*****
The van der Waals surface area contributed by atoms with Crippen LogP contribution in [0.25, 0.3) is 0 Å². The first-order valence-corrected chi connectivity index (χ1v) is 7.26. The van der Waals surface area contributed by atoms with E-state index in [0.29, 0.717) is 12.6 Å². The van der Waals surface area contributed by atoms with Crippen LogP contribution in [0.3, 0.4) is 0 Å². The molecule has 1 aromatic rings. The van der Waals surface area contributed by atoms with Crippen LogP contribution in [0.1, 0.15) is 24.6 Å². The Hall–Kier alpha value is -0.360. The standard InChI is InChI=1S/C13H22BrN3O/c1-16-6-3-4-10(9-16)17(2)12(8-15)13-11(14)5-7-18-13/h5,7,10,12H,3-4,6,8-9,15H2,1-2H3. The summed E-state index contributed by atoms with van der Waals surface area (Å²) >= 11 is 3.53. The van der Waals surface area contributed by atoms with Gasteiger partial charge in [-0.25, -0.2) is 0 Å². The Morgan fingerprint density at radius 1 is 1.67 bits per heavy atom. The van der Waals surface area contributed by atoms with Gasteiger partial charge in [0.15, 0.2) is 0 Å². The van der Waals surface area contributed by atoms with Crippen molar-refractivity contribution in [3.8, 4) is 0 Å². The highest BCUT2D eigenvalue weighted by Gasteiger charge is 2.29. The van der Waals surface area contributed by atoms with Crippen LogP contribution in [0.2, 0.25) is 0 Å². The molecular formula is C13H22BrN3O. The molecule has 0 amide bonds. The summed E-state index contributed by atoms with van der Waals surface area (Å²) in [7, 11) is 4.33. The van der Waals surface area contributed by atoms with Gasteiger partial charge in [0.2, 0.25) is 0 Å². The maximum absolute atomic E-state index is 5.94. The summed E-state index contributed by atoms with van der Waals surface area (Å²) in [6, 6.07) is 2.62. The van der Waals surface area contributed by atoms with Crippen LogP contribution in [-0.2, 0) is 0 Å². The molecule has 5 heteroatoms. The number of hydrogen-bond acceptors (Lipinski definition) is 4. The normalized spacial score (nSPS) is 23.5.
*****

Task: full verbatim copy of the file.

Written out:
The van der Waals surface area contributed by atoms with Crippen LogP contribution in [0.25, 0.3) is 0 Å². The first-order valence-corrected chi connectivity index (χ1v) is 7.26. The van der Waals surface area contributed by atoms with E-state index in [0.29, 0.717) is 12.6 Å². The van der Waals surface area contributed by atoms with Crippen LogP contribution in [0.3, 0.4) is 0 Å². The molecule has 1 aromatic rings. The van der Waals surface area contributed by atoms with Crippen LogP contribution in [0.1, 0.15) is 24.6 Å². The Hall–Kier alpha value is -0.360. The standard InChI is InChI=1S/C13H22BrN3O/c1-16-6-3-4-10(9-16)17(2)12(8-15)13-11(14)5-7-18-13/h5,7,10,12H,3-4,6,8-9,15H2,1-2H3. The summed E-state index contributed by atoms with van der Waals surface area (Å²) >= 11 is 3.53. The van der Waals surface area contributed by atoms with Gasteiger partial charge in [-0.25, -0.2) is 0 Å². The Morgan fingerprint density at radius 1 is 1.67 bits per heavy atom. The van der Waals surface area contributed by atoms with Gasteiger partial charge in [0.15, 0.2) is 0 Å². The van der Waals surface area contributed by atoms with Crippen molar-refractivity contribution in [3.8, 4) is 0 Å². The highest BCUT2D eigenvalue weighted by Gasteiger charge is 2.29. The van der Waals surface area contributed by atoms with Crippen LogP contribution in [0.2, 0.25) is 0 Å². The molecular formula is C13H22BrN3O. The molecule has 0 amide bonds. The summed E-state index contributed by atoms with van der Waals surface area (Å²) in [7, 11) is 4.33. The van der Waals surface area contributed by atoms with Gasteiger partial charge in [0.2, 0.25) is 0 Å². The maximum absolute atomic E-state index is 5.94. The summed E-state index contributed by atoms with van der Waals surface area (Å²) in [6, 6.07) is 2.62. The van der Waals surface area contributed by atoms with Crippen LogP contribution in [-0.2, 0) is 0 Å². The molecule has 5 heteroatoms. The number of hydrogen-bond acceptors (Lipinski definition) is 4. The normalized spacial score (nSPS) is 23.5.